Florence Fein, a recent college graduate, defies expectations and takes a job in Moscow in 1930's. Florence's story is picked up her son, Julian, and his son, Lenny. Traversing the 1930's to the 1950' to 2008, switching between New York city and Moscow, this brilliantly executed tale brims with indelible characters living as Americans in Moscow during the Cold War and its aftermath. The power of propaganda and Florence's determination, in spite of a 7-year prison term, doesn't weaken her commitment to stay in Moscow. Even when forced as an elderly woman to join her family in the U.S., Florence never sacrifices her ideals, never criticizes the Soviet Union!
A sweeping multigenerational debut novel about idealism, betrayal, and family secrets that takes us from Brooklyn in the 1930s to Soviet Russia to post-Cold War America When the Great Depression hits, Florence Fein leaves Brooklyn College for what appears to be a plum job in Moscow--and the promise of love and independence. But once in Russia, she quickly becomes entangled in a country she can't escape. Many years later, Florence's son, Julian, will make the opposite journey, immigrating back to the United States. His work in the oil industry takes him on frequent visits to Moscow, and when he learns that Florence's KGB file has been opened, he arranges a business trip to uncover the truth about his mother, and to convince his son, Lenny, who is trying to make his fortune in the new Russia, to return home. What he discovers is both chilling and heartbreaking: an untold story of what happened to a generation of Americans abandoned by their country. The Patriots is a riveting evocation of the Cold War years, told with brilliant insight and extraordinary skill. Alternating between Florence's and Julian's perspectives, it is at once a mother-son story and a tale of two countries bound in a dialectic dance; a love story and a spy story; both a grand, old-fashioned epic and a contemporary novel of ideas. Through the history of one family moving back and forth between continents over three generations, The Patriots is a poignant tale of the power of love, the rewards and risks of friendship, and the secrets parents and children keep from one another. Praise for The Patriots "The Patriots is a historical romance in the old style: multigenerational, multi-narrative, intercontinental, laden with back stories and historical research, moving between scrupulous detail and sweeping panoramas, the first-person voice and a kaleidoscopic third, melodrama and satire, Cleveland in 1933 and Moscow in 2008."--Nathaniel Rich, The New York Times Book Review "Extraordinary . . . The Patriots has the weight of a classic."--Commentary Magazine "I found on every page an observation so acute, a sentence of such truth and shining detail, that it demanded re-reading for the sheer pleasure of it. The Patriots has convinced me that Krasikov belongs among the totemic young writers of her era."--Khaled Hosseini, author of And the Mountains Echoed and The Kite Runner "The Patriots is a masterwork, a Dr. Zhivago for our times. It is a novel rooted in characters so real you weep over their tragic fates, so realized you think you're watching a movie, with sentences so sharp and wise they stop you in your tracks."--Yann Martel, author of The High Mountains of Portugal and Life of Pi "Sana Krasikov's masterful The Patriots works that rare novelistic magic that can sweep us over tumultuous decades, illuminate the workings of history, and at the same time reveal the personal depths of rich, complex characters. This is one of the finest first novels I've read in ages."--Robert Olen Butler, Pulitzer Prize-winning author of The Empire of Night and The Star of Istanbul "Suspenseful . . . In a galvanizing tale of flawed and courageous protagonists, erotic and political passion, and harrowing struggles for survival, Krasikov masterfully and devastatingly exposes the 'whole dark clockwork' of totalitarianism and asks what it means to be a hero, a patriot, a human being."--Booklist (starred review) "Ambitious and compelling."--KirkusReviews (starred review)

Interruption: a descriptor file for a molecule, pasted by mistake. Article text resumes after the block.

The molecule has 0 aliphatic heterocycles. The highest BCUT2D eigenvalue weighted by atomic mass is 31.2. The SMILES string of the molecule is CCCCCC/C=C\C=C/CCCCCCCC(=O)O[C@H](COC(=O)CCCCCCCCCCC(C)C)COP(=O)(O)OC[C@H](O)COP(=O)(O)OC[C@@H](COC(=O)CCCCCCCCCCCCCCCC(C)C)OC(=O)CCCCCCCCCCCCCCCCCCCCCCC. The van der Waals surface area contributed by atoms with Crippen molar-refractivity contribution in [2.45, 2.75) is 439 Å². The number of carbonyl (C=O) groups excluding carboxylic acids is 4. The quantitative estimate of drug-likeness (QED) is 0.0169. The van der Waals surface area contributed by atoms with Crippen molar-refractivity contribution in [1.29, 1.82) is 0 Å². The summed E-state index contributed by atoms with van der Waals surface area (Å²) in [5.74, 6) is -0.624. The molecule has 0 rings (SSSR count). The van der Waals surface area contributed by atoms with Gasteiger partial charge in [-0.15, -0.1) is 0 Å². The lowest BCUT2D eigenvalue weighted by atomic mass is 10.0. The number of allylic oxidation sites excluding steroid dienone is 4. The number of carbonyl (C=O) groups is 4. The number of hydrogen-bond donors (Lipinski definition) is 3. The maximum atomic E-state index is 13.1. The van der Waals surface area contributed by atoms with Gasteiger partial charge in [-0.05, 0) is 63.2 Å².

About the Author
Sana Krasikov's debut short story collection, One More Year, was named a finalist for the 2009 Hemingway Foundation/PEN Award and the New York Public Library's Young Lions Fiction Award, received a National Book Foundation 5 Under 35 Award, and won the 2009 Sami Rohr Prize for Jewish Literature. Her stories have appeared in The New Yorker and The Atlantic, among other publications. Born in Ukraine, Krasikov grew up in the former Soviet republic of Georgia and New York, where she currently lives with her husband and their two children.